Kitchens are easier to use if they are easier to clean. To achieve
this, it must be easier to flush dirt and waste to the bottom of the
sink and to clean it away efficiently.
LIXIL’s new product introduced the “Niagara Flow Type”, where
the bottom of the sink slopes more from the left and right edges,
preventing water from spreading and flowing smoothly towards
down. This allows for efficient drainage from anywhere in the sink.
Particleworks was used to evaluate how effective the new shape
is. The kitchen sink design was evaluated in tests based on a very
large number of assumptions, including how to flush waste.
In the Particleworks simulation, we first tried to reproduce how
easily it was for regularly spaced waste to flow. The analysis
currently being performed checks how the waste placed at
equal intervals flows. Instead of performing detailed settings by
coupling Particleworks with RecurDyn, as was done in the shower
head simulation, the water supply conditions were set using the
Initial simulations showed that the water flowed faster, slipped
more, and spread less compared to the test. The waste was also
flowing unnaturally. Therefore, a test was conducted on a simple
shape to obtain parameters by associating the test results with the
simulation results. In actual phenomena, a film of water penetrates
under the waste and surrounds it making the
In the Particleworks calculations, particles didn’t
penetrate below the waste as easily in the first trial.
This was solved by making the particles smaller.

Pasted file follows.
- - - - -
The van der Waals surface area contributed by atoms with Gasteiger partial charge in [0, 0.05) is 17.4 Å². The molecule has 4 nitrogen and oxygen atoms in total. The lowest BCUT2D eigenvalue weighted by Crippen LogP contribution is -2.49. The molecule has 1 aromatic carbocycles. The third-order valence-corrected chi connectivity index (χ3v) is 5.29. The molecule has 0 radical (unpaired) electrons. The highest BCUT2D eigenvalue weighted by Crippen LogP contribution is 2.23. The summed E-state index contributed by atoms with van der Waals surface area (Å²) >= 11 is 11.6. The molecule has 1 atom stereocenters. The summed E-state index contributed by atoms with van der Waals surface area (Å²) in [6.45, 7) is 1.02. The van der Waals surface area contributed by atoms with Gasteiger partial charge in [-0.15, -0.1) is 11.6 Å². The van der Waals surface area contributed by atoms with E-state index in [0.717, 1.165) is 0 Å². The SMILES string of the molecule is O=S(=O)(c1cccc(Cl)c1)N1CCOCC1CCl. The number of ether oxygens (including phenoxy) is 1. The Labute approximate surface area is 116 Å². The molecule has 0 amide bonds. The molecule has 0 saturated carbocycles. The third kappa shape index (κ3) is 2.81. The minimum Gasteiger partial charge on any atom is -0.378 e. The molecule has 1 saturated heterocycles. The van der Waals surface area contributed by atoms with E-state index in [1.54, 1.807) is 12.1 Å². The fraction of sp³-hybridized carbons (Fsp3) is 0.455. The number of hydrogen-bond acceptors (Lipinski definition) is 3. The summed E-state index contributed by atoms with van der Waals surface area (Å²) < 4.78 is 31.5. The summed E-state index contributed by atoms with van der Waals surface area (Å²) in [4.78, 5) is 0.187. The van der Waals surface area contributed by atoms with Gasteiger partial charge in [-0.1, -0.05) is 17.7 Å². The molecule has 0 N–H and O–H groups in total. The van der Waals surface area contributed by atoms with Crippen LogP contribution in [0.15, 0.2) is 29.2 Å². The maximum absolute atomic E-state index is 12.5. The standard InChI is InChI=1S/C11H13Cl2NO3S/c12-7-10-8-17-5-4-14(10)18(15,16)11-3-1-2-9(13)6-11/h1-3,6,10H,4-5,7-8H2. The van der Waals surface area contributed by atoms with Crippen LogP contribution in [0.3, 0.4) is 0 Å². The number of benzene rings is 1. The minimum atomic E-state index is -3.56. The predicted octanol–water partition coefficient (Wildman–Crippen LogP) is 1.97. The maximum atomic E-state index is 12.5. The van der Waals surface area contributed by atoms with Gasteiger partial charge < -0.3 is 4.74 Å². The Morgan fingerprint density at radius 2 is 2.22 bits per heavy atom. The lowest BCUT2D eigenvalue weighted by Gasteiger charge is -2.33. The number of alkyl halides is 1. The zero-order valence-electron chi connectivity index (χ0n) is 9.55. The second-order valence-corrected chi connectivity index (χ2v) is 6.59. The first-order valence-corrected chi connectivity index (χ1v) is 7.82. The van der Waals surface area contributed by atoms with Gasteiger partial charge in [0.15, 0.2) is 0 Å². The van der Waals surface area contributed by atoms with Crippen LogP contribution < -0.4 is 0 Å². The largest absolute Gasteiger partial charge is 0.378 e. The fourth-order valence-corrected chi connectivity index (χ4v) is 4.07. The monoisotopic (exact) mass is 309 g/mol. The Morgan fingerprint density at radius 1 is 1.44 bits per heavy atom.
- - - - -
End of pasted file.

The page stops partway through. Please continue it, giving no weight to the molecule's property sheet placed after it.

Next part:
However, this required a lot of computational
To reduce the computational load and shorten
the simulation times to less than a day, it was
necessary to enlarge the particles to some
extent. However, this caused some differences
from the actual phenomenon. Therefore, several
attempts were made to adjust the frictional force
parameters to approximate the behavior of the
Regarding the definition of the frictional force,
it was found that it was easier to adjust the
parameters by setting the waste with polygons
in RecurDyn, so a simulation was performed
coupling Particleworks with RecurDyn.
Next, the frictional force and particle shape were
defined to prevent the waste from moving before
the water supply. A correlation was made by
adjusting the frictional force and the transition
Through trial and error, the reproduction of
water spread and the behavior of the waste were
improved compared to the first simulation, and
could also be improved compared to the actual
Although the final result for this simulation has
not been obtained, LIXIL continues to try to
simulate through trial and error.
Dr. Miyazawa said, “The Particleworks features are a great
advantage because they allowed the behavior of the shower and
the internal impellers to be easily reproduced.”
Fig. 4 - Water flow simulation for conventional type (left) and Niagara Flow Type (right)holes